Ever since her rise to fame, Lorraine Hansberry has opened the eyes of many and showed that there is a problem among the American people. Through her own life experiences in the twentieth-century, she has written what she knows and brought forth the issue that there is racial segregation, and it will not be ignored. Her most popular work, A Raisin in the Sun, not only brought African Americans to the theater, but has given many of them hope (Mays 1461). Within this work, we find a “truthful depiction of the sorts of lives lived by many ordinary African Americans in the late 1950s” (Mays 1462). Though there is realism within her work, the idealism is never far away at all. Hansberry’s A Raisin in the Sun allows one to see that progress is made through an idealistic view of the world and that hope is the root of many changes people search for in life.
It was not uncommon for African Americans to have a realistic view on the world during the beginning of the 1900s. Segregation played a major role in shaping the century. Many just accepted things the way they were and saw no future change. During the early and mid-twentieth century, African Americans had freedom within reach, but were held back by constant discrimination. Many white Americans believed that African Americans should not have the same rights as them, even after slavery was abolished and African Americans became “free.” “Most colored Americans still are not only outside the mainstream of our society but see no hope of entering it” (Weaver 1551). The Younger seemed very realistic at times because they were one of many African American families struggling to live happily in a time when discrimination was still common. There seemed to be no hope for the Younger family because many white Americans were still not treating them as equals. “Their situation closely resembled that of the 6.5 million African Americans who moved from the rural South to the urban North between 1910 and 1970 as part of the Great Migration” (Mays 1462). Because many African Americans saw no hope of entering the mainstream of society, they had a very realistic view on life. Though there were many with realistic views, many African Americans still had hope.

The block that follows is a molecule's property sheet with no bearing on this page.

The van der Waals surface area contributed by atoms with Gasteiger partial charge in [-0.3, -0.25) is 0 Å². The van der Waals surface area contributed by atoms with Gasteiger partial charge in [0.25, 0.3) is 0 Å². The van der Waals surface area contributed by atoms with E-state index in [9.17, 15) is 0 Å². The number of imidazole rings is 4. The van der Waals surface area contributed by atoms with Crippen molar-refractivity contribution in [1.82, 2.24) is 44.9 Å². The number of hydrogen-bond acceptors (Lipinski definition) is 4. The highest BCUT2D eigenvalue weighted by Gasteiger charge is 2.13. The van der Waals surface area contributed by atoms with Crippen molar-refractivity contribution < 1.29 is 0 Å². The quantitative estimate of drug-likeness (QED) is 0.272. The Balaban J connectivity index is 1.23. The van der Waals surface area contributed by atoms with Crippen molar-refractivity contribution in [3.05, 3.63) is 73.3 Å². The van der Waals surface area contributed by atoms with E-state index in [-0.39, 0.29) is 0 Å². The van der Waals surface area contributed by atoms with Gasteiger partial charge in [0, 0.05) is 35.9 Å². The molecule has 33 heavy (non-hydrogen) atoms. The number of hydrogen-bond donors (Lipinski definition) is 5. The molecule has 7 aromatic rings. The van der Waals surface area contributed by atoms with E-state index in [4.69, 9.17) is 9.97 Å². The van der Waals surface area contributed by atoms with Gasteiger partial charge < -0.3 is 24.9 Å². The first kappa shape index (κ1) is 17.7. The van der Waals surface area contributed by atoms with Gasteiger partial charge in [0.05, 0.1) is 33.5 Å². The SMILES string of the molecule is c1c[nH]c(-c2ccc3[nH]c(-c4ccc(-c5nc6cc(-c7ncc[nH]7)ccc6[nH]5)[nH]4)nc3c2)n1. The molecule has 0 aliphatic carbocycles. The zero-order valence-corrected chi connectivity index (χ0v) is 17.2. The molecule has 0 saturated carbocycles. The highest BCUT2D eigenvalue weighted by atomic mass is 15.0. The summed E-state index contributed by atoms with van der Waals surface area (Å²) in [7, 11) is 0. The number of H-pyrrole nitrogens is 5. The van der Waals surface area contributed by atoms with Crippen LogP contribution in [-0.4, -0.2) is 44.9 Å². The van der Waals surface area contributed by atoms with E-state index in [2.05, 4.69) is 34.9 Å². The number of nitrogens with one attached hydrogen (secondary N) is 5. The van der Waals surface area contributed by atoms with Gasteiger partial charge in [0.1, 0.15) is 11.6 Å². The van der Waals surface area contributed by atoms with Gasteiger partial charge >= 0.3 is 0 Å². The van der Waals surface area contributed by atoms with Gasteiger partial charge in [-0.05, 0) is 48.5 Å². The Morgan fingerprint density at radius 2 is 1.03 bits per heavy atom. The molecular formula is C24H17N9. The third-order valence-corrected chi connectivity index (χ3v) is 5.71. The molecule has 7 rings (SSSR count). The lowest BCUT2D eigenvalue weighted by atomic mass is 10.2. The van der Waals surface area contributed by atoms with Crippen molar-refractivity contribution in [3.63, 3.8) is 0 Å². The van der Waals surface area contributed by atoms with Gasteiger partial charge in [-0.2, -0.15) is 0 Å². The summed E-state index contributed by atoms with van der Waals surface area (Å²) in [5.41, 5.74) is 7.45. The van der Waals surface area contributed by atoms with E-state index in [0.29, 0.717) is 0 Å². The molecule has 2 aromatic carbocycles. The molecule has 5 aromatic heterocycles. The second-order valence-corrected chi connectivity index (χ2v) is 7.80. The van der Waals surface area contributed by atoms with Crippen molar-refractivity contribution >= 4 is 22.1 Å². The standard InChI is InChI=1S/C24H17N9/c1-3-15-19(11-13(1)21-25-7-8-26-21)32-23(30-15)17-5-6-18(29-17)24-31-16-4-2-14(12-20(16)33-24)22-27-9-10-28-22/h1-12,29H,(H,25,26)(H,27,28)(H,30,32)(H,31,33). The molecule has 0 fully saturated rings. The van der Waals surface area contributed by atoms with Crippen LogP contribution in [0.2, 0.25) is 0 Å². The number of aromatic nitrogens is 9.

“By 1960, Chicago’s black population had grown to 813,000—twenty-five percent of the city’s inhabitants. Like Lena Younger and her husband, those migrant millions flew north on the wings of hope—hope for better jobs at higher wages and for greater safety and freedom than they enjoyed in the Jim Crow-era South” (Mays 1462).
In the beginning of A Raisin in the Sun, we are immediately met with realism. We meet Ruth, who seems very realistic at first. She seems to accept things the way they are and thinks that dreaming is a very futile thing. When she speaks with Walter at the beginning, he asks her in a sarcastic way, “How come you always try to be so pleasant!” Her reply is, “What is there to be pleasant ’bout!” (Hansberry...